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Hospitals will spend up to $8.2 billion to be year 2000 (Y2K) compliant, according to a recent survey by the American Hospital Asso ciation (AHA) in Chicago.
The survey found that on average, hospitals with:
• 100 beds or less each will spend $436,000;
• 100 to 300 beds each will spend $1.2 million;
• 300 to 500 beds each will spend $3.4 million;
• 500 beds or more each will spend $8.6 million.
The survey says most of the hospitals’ costs to become Y2K-compliant (68%) come from capital expenditures such as modifying or replacing information systems hardware. The other 32% represent operational expenses such as assigning staff to work on Y2K changes and hiring consultants.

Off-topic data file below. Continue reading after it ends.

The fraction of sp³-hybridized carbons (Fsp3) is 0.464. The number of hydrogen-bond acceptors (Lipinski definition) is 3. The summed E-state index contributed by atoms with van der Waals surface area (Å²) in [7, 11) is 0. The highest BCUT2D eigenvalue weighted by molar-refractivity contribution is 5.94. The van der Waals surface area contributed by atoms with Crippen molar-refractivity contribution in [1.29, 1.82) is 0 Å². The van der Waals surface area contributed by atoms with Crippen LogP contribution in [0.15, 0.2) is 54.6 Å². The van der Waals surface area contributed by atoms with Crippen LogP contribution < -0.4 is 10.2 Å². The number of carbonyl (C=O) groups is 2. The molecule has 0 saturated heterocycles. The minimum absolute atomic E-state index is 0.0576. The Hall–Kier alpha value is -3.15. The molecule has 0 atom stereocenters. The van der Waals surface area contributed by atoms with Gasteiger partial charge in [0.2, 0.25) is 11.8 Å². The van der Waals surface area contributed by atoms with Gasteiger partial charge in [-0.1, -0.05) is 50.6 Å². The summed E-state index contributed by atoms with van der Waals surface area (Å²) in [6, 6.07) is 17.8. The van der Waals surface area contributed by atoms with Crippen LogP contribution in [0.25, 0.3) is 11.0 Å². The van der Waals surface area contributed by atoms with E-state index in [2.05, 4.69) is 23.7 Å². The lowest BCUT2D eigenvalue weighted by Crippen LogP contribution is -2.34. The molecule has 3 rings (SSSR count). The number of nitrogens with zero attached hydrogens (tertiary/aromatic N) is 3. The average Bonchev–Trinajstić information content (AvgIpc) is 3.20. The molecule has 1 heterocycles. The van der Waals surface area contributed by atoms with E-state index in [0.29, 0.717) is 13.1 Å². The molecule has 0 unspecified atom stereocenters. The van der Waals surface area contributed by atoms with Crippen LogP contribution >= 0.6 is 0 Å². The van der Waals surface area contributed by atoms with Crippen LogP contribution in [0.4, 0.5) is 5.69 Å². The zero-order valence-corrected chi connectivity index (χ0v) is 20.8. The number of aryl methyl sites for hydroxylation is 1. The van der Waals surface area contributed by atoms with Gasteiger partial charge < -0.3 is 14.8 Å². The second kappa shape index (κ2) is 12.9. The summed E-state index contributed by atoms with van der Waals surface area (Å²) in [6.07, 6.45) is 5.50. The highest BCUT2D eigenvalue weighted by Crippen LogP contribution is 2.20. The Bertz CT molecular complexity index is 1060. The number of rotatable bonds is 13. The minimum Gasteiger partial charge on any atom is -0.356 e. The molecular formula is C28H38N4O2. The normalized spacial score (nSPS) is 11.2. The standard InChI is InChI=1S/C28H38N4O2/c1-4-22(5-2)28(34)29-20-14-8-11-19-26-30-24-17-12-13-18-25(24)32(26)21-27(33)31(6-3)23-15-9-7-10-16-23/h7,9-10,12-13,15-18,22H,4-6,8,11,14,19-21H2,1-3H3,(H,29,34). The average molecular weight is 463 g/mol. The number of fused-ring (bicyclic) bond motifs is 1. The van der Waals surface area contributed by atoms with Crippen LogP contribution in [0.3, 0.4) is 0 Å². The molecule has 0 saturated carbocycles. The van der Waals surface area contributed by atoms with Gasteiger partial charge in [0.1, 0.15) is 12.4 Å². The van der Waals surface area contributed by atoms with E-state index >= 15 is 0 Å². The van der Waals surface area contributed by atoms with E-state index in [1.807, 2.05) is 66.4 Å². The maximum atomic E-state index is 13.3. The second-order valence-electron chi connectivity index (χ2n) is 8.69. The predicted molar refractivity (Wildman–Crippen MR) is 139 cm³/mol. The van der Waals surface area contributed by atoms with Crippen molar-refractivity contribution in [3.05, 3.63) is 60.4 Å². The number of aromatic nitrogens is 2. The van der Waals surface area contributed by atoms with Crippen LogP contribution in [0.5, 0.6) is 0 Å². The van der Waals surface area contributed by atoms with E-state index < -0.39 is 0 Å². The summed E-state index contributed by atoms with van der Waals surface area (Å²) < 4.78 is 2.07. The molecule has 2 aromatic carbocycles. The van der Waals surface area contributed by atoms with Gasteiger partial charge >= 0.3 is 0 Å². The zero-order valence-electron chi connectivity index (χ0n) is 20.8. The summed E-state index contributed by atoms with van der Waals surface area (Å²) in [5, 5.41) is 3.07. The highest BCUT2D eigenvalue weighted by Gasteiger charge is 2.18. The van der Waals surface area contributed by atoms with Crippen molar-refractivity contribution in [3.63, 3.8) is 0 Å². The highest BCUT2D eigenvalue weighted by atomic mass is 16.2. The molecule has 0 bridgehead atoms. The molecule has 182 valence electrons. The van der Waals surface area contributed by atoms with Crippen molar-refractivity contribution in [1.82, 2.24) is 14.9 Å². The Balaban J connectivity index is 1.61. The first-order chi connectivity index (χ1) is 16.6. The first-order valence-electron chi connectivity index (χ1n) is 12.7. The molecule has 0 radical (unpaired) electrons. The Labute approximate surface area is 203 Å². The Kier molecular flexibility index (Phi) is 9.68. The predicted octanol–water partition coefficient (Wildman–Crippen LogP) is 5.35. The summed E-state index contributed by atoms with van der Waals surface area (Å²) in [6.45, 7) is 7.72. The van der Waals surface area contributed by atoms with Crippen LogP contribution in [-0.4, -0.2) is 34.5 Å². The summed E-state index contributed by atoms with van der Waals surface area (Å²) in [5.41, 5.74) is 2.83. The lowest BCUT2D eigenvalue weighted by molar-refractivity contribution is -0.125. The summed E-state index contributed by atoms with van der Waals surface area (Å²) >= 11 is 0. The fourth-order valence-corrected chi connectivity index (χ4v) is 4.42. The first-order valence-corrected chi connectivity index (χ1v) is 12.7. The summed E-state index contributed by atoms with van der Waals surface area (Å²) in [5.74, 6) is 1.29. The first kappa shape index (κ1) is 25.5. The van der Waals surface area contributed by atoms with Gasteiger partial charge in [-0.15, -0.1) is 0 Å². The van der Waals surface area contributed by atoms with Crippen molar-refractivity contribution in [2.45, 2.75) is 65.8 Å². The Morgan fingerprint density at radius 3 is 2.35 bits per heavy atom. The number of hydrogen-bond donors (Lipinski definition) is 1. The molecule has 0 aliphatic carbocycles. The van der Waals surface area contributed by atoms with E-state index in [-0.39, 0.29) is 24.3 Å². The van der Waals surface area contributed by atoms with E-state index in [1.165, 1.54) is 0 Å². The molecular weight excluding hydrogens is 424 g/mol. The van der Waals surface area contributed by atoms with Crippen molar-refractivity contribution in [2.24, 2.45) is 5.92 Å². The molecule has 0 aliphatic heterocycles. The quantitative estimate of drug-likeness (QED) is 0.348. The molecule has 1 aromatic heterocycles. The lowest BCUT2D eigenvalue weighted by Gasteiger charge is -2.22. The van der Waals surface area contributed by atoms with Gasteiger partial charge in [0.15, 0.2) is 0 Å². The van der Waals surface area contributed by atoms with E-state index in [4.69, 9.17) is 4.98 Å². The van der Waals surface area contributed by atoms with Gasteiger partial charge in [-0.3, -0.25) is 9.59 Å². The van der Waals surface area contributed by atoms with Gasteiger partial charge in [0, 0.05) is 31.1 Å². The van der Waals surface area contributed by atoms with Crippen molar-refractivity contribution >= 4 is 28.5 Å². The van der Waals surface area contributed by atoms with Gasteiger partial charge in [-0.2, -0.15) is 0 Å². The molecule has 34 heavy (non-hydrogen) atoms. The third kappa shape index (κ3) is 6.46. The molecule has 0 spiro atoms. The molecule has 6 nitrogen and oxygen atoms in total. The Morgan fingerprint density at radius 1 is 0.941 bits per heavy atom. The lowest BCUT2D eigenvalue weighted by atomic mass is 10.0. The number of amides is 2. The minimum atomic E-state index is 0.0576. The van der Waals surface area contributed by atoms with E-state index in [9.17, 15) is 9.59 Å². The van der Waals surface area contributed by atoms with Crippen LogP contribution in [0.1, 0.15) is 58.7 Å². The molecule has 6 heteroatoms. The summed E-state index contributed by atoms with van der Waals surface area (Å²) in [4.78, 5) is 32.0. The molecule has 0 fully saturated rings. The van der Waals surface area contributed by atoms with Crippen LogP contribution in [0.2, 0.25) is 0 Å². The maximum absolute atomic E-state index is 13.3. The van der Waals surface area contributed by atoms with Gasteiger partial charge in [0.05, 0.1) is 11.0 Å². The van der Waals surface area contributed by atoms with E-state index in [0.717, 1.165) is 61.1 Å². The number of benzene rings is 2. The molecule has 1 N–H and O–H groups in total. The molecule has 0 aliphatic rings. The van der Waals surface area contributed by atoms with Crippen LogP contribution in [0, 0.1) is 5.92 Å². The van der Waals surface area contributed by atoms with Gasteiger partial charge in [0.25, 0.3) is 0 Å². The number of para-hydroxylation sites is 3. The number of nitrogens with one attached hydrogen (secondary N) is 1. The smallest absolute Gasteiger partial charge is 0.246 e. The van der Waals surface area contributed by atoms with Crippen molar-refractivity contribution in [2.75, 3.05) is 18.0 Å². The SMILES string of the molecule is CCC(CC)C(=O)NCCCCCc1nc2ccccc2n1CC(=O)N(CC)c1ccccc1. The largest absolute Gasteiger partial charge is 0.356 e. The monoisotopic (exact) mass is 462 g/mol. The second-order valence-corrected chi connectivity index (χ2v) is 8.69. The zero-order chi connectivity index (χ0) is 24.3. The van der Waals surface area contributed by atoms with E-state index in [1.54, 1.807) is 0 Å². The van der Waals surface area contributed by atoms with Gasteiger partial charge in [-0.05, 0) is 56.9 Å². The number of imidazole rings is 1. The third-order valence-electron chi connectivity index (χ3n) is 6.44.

The majority of the nation’s hospitals expect to be completely Y2K-compliant by Jan. 1, the survey results show. Although approximately one-third say they won’t be completely compliant, systems directly related to patient care will be. Less than 1% of hospitals currently predict possible "adverse effects" on their critical operations.
More than 60% of respondents cited lack of information from suppliers as the No. 1 barrier to achieving total Y2K compliance. For more information, visit the AHA’s Web site at www.aha.org.